What once seemed a fanciful or even silly idea — that instead of cash or a card we'd use our phones to pay for stuff — is becoming the norm. Mobile-based payments in the U.S. are projected to reach $142 billion by 2019, nearly tripling their 2014 volume.
While that's a lot of growth, mobile payments still make up a tiny fraction of retail commerce. In 2015 they accounted for only 0.2% of in-store sales in the U.S. And that might be because the technology is new and perhaps confusing.
Here's a quick look at mobile payment: how it works, who the major players are and how secure these transactions are.
How it works
Mobile payments really took off in 2014 with the introduction of Apple Pay. Since then, a number of competitors have popped up, Samsung Pay and Android Pay primary among them.
As their names suggest, these mobile payment services are tied to specific devices. Apple Pay works only on newer iPhones and the Apple Watch, and Samsung Pay requires later Galaxy and Note models. Android Pay requires an Android device.
With mobile payments, your smartphone acts as a proxy for your credit card, debit card, loyalty card or metro card. The card info is read into the phone either by taking its picture or by manually entering the number and expiration date.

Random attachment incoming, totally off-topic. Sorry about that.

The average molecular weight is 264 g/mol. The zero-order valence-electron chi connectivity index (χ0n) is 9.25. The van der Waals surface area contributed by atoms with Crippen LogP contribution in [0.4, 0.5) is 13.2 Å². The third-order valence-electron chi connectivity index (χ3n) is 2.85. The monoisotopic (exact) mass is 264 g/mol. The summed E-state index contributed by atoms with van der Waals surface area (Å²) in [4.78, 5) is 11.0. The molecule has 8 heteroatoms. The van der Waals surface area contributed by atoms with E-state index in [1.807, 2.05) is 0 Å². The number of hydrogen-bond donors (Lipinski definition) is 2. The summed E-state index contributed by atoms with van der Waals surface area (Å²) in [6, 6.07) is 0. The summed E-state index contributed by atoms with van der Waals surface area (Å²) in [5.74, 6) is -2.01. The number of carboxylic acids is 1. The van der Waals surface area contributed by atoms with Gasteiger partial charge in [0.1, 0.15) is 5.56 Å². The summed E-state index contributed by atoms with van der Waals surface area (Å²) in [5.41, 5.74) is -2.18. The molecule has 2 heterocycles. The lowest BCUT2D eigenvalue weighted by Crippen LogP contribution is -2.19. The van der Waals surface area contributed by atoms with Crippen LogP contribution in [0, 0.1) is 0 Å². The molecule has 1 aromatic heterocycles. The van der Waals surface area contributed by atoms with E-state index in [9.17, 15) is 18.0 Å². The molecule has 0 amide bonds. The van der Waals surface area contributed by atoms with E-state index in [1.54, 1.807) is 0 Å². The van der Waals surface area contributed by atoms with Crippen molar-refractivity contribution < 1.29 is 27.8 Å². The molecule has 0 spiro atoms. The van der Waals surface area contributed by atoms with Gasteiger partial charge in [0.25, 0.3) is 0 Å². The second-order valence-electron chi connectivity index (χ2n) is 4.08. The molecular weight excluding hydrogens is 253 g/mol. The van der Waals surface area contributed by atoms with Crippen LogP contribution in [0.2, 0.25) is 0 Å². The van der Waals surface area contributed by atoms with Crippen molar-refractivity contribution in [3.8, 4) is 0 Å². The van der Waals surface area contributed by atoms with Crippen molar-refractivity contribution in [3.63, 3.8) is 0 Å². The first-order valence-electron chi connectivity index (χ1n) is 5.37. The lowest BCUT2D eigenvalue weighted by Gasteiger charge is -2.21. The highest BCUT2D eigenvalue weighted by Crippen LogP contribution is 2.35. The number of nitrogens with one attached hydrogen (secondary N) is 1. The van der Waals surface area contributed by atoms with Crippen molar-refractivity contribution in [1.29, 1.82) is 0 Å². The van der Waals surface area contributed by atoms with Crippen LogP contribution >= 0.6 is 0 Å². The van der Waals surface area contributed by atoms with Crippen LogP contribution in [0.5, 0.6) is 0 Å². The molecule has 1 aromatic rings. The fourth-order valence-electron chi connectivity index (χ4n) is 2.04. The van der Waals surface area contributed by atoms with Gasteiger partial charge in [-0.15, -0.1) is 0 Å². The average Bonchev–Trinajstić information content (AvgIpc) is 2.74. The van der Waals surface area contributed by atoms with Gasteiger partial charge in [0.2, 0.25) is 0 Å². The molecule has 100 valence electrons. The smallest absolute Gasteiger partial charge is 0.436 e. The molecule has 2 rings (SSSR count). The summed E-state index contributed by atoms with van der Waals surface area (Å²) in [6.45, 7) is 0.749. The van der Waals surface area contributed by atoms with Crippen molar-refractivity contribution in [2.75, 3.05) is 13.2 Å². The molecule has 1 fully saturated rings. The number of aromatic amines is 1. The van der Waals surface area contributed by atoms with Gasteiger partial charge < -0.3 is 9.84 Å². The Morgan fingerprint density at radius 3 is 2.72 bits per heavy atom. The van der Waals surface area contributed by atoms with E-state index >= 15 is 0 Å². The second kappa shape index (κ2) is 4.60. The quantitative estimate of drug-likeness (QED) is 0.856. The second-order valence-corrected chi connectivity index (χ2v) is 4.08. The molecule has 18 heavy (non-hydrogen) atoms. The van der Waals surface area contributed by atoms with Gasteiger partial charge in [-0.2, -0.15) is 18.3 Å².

Apple Pay, Samsung Pay and Android Pay all make use of near field communication. NFC enables two electronic devices, one of them typically mobile, to communicate via close proximity – say, by tapping the phone to a credit card/phone reader.
Samsung Pay also uses a technology called magnetic secure transmission, which makes it compatible with existing card readers that are not NFC-enabled.
What about security?
Mobile payment systems use a host of security measures to protect transactions from hackers. Each card registered on your phone is assigned a token, usually a string of numbers that represents your 16-digit credit or debit card number. This means your card number is never transmitted or revealed; the token is used to process the payment. It's similar to how EMV or “chip” cards work, if you've come across those.
To complete a transaction, you will also need to input a PIN, use a fingerprint scan, or sign, depending on the particular payment service and the sophistication of the terminal at the checkout counter.
The risk with mobile payments ultimately lies with your accounts, not the payment devices. For example, banks don't always have the best procedures to verify that the person adding a debit or credit card to a mobile payment service is the account holder. That makes it possible for thieves to use stolen account information in their own mobile payment app.
Cases of fraud have also been reported in connection with so-called peer-to-peer payment systems that were developed primarily to allow friends and family to send and receive money. In a recent case of Venmo, a division of eBay's PayPal, users have reported unauthorized withdrawals that apparently took place as a result of weak authentication controls that let hackers take over accounts.
Many of us already carry our phones everywhere we go, and as more Americans embrace the technology, it's likely more retailers will install mobile payment readers. Knowing the ins and outs is important before you jump in as well.
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